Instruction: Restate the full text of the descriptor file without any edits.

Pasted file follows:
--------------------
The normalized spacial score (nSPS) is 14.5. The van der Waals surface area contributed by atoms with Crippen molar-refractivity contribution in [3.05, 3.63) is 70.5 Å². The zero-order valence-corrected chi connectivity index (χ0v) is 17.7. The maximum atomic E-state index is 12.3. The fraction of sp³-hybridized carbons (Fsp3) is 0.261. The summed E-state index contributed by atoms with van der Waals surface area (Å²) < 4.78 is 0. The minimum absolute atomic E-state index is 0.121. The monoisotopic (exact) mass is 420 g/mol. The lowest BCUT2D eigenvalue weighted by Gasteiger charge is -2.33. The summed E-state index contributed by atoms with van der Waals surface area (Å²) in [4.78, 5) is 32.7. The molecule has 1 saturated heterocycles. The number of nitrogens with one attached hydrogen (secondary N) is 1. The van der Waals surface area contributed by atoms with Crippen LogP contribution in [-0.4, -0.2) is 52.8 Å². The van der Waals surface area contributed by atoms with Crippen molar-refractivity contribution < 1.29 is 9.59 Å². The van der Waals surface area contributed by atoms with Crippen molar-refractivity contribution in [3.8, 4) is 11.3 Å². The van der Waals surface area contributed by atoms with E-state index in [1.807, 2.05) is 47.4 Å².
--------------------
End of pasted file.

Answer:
The normalized spacial score (nSPS) is 14.5. The van der Waals surface area contributed by atoms with Crippen molar-refractivity contribution in [3.05, 3.63) is 70.5 Å². The zero-order valence-corrected chi connectivity index (χ0v) is 17.7. The maximum atomic E-state index is 12.3. The fraction of sp³-hybridized carbons (Fsp3) is 0.261. The summed E-state index contributed by atoms with van der Waals surface area (Å²) < 4.78 is 0. The minimum absolute atomic E-state index is 0.121. The monoisotopic (exact) mass is 420 g/mol. The lowest BCUT2D eigenvalue weighted by Gasteiger charge is -2.33. The summed E-state index contributed by atoms with van der Waals surface area (Å²) in [4.78, 5) is 32.7. The molecule has 1 saturated heterocycles. The number of nitrogens with one attached hydrogen (secondary N) is 1. The van der Waals surface area contributed by atoms with Crippen LogP contribution in [-0.4, -0.2) is 52.8 Å². The van der Waals surface area contributed by atoms with Crippen molar-refractivity contribution < 1.29 is 9.59 Å². The van der Waals surface area contributed by atoms with Crippen molar-refractivity contribution in [3.8, 4) is 11.3 Å². The van der Waals surface area contributed by atoms with E-state index in [1.807, 2.05) is 47.4 Å².